Lufthansa Will Base Four A350s In Frankfurt

Filed Under: Lufthansa

Some Lufthansa Airbus A350s will be getting a new home, at least for the winter.

Lufthansa will move A350s to Frankfurt

For the upcoming winter schedule, Lufthansa will be basing four A350-900s at its Frankfurt hub. This comprises a quarter of the carrier’s current 16-strong A350 fleet.

To keep its fleet strategy as efficient as possible, Lufthansa operates certain aircraft out of certain bases, and historically the A350 fleet has been operated entirely out of Munich.

That’s changing for the winter schedule, as Lufthansa intends to operate A350s on select routes out of Frankfurt.

The following Frankfurt routes will be operated by A350s between November 1, 2020 and March 27, 2021:

  • LH430/431 between Frankfurt and Chicago (currently operated by 747-8)
  • LH456/457 between Frankfurt and Los Angeles (currently operated by 747-8)

On top of that, between December 2, 2020, and March 27, 2021, the following Frankfurt route will be operated by A350s:

  • LH716/717 between Frankfurt and Tokyo Haneda (currently operated by A340-300)

It’s noted that the four A350s being used for these routes are coming out of storage, so nothing is being taken away from the Munich base. Lufthansa’s winter schedule shows the airline operating just seven A350s out of Munich.

Lufthansa will operate four A350s out of Frankfurt

These flights will be operated by Munich based crews

Understandably Lufthansa will use Munich based pilots and flight attendants for these routes:

  • Since all A350s are ordinarily based out of Munich, there are no A350 pilots in Frankfurt
  • Flight attendants are also trained on specific aircraft types, and Frankfurt based flight attendants aren’t trained on A350s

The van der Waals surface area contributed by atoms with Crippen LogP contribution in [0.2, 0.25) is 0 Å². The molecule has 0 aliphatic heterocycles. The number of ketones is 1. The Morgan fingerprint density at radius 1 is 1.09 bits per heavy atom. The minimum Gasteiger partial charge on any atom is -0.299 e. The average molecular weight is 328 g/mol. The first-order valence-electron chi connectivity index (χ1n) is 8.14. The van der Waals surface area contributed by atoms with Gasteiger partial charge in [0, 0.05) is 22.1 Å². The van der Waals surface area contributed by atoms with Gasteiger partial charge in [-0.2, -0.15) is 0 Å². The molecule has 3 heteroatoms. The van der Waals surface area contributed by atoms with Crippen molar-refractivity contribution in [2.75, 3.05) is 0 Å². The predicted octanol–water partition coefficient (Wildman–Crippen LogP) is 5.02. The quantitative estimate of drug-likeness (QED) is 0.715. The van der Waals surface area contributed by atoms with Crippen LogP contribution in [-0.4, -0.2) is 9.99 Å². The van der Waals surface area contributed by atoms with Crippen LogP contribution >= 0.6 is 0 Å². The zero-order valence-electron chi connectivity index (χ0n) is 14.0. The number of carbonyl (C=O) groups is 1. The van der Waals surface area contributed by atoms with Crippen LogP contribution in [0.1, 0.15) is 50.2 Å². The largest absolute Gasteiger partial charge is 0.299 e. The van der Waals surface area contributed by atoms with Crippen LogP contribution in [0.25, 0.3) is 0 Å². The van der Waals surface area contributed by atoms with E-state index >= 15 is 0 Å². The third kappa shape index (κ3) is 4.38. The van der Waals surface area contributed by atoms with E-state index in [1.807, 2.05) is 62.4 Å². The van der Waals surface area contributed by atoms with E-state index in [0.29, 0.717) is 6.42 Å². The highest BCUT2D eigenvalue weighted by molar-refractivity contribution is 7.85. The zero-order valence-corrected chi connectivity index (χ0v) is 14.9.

I’m curious about the logistics of this, though — will crews deadhead from Frankfurt to Munich before working long haul flights same day, or…?

Munich based crews will be operating these Frankfurt A350 flights

What does this mean for passengers?

There are some fairly significant implications here for passengers:

  • With Lufthansa downgrading Chicago and Los Angeles routes from 747-8s to A350-900s, it means that there will be no more first class to the US for the entire winter schedule
  • In business class, premium economy, and economy, the experience is roughly comparable
  • For the Tokyo Haneda flight, the A350-900 has the benefit of being a bit wider, quieter, and more modern than the A340-300, but otherwise the types of products available onboard are similar

Lufthansa won’t offer first class to the US in winter

Bottom line

Lufthansa will be basing four A350s out of Frankfurt for the winter schedule, which will be used for flights to Chicago, Los Angeles, and Tokyo. The biggest implications here are for US flights, as this spells the end of Lufthansa first class to the US for the winter season.

I certainly can’t blame Lufthansa for this decision, since presumably the carrier’s forecast for these routes is grim for the winter. I’ll be curious to see if this A350 assignment is temporary, or if we eventually see A350s based in Frankfurt permanently.

What do you make of Lufthansa basing A350s out of Frankfurt?

Comments
  1. @Flo I don’t think so. The 748 is LH’s “new flagship aircraft”. They said it’s not going anywhere. And they’re relatively new and quite efficient (for a 4-engined jet at least). LH itself helped Boeing design the -8i.

  2. The flights from Munich to Frankfurt are practically shuttles and are full of LH crews already. Pilots in first/business, cabin crew in rear cabin. So I’d guess the same as shutelling for these flights.

  3. The A340’s are so noisy vs. the A350 that’s there’s no comparison. I’ll fly the A350 over any other plane currently available simply due to the much lower noise level. I also find it much more comfortable in every class compared to the 787.

    @Kyle – The seats are still really roomy in economy though, although traveling as a couple I agree that rows of two seats are nicer.

  4. “although traveling as a couple I agree that rows of two seats are nicer.”

    That really is a benefit in economy of several older (and increasingly retired) wide-body planes for 2 travelers.

    Sadly, I think that the A330 is the only long(ish)-haul plane still in production with 2 seats at the window in economy.

  5. In terms of crew utilization, I’d imagine they swap them at the US destination and extend trip time. For instance: MUC-ORD-FRA-ORD-MUC – pending how it works out for frequency on both.

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